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Blending Hands-On and Digital Learning Part 3

Lindsey Dunn, Ed.M. By Lindsey Dunn, Ed.M. | 4/15/14 1:13 PM | Blending Hands-on & Digital Activities | 0 Comments

Are you still on the fence about letting your child use an iPad or other mobile technologies?  The latest survey by Common Sense Media shows that even since their last survey two years ago, media habits of children have changed significantly. One large difference includes the average daily use of mobile devices. Time spent on a mobile device has tripled from 5 minutes to 15 minutes in the past two years.

Despite your stance on to tech or not to tech, all parents are looking for ideas on how to engage their children without the use of a screen. This week we will focus on an app that blends digital and hands-on learning, in a different way, and provides parents access to information and learning activities without exposing children to added screen time.

family-play-app-iconSesame Street has recently launched an app called Sesame Street Family Play ($0.99 with in app purchases). This app requires no screen time for the child.  The app provides games and activities that turn transition time into playtime. As the title suggest, the app encourages all family member to play along.

Immediately upon turning on the app, you are prompted to tell where you are (at home, away from home, or traveling). The app then generates activity suggestion based on your location and the number of people available.  As all Sesame Street products, activity ideas help to build various school readiness skills such as counting, literacy, and gross and fine motor skills.

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The app is simple and designed for a preschooler to pick up and use. Grownups can use the app with their child, but the real learning happens off screen. The interaction with the screen provides an opportunity to practice using a mobile device without being passively engrossed.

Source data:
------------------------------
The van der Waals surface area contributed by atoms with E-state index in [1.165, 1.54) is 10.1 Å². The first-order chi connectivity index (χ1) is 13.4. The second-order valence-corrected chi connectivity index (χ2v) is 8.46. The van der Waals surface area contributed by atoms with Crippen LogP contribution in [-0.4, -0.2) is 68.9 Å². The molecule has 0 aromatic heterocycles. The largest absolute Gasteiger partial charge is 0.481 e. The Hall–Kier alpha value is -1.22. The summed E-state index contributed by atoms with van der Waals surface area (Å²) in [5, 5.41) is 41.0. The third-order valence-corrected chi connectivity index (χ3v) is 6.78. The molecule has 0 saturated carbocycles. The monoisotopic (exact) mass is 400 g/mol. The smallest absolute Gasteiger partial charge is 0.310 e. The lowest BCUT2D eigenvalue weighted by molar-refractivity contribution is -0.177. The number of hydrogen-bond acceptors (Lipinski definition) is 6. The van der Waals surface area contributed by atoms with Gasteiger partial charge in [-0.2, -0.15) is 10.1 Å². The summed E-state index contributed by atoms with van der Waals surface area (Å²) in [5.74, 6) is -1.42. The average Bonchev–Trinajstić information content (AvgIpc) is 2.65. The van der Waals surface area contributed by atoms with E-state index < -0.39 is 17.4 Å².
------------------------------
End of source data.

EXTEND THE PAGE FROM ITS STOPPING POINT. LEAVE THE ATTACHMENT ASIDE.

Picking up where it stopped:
An example of an activity suggested for restaurant use with two kids playing is called “Speak Up.” Kids have to pick a silly word like “watermelon” or “kindergarten” and say it once as quietly as they can. They keep repeating it, each time a bit louder than before. The other players have to guess the word. The person who gets it leads the next round. The app even suggests ways to differentiate and make the game harder. For instance, to make “Speak Up” a bit trickier, the guessers have to close their eyes so they can’t read lips. The app explains what skills kids build through the activity. In “Speak Up” kids build their listening and senses skills.

speak-up-where-are-you-appsilly-word-family-play-app-speak-upspeak-up-the-power-of-play-family-play-app

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Along with apps that encourage activity away from the screen, there are apps that limit your child’s amount of screen time. The app Parental Time Lock ($1.99) allows you to set the timer and when the time is up, the device is locked and can only be opened by a passcode that you set up.  

 

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ScreenTime app ($1.99) allows grownups to allocate screen time minute allowance to the child. The minutes can be set to repeat each day or you can set different daily minute allowances. Kids can build minutes by completing chores or daily other tasks. 

 

 

Whatever your choice regarding your child’s use of technology, there are options. We would love to hear about what works in your household. Please share by commenting below or on our Facebook page.

 

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Read more of our "Blending Hands-on and Digital Learning" series: 

Part 1

Part 2

Holiday Edition

 

Works Cited

"Zero to Eight: Children's Media Use in Amerca 2013." Children's Media Use in American 2013 Inforgraphic from Common Sense Media. 4 Nov. 2013. 
 

Lindsey Dunn, Ed.M. Lindsey Dunn received her BS in Applied Learning and Development from the University of Texas at Austin with a specialization in literacy and teaching English as a second language. After graduating, she began teaching in an inclusive kindergarten setting in Katy Independent School District, a leader in educational technology implementation. During her time as a teacher, Lindsey worked on modifying various educational technologies to meet the range of needs of her younger learners. In 2013 she completed her Ed.M at the Harvard Graduate School of Education with a focus in Technology, Innovation, and Education. Following her time at Harvard, she completed a graduate school fellowship with Education Pioneers, a program geared towards training leaders to transforms the education section. As an Education Pioneer Fellow, Lindsey worked with STEMscopes, a science curriculum publisher, based out of Rice University in Houston Texas. During her summer she facilitated over eighty-five prekindergarten through twelfth grade teachers through the training and development of a new curriculum based on the Next Generation Science Standards. Lindsey has also consulted with large educational publishers and video game designers on effective learning design.

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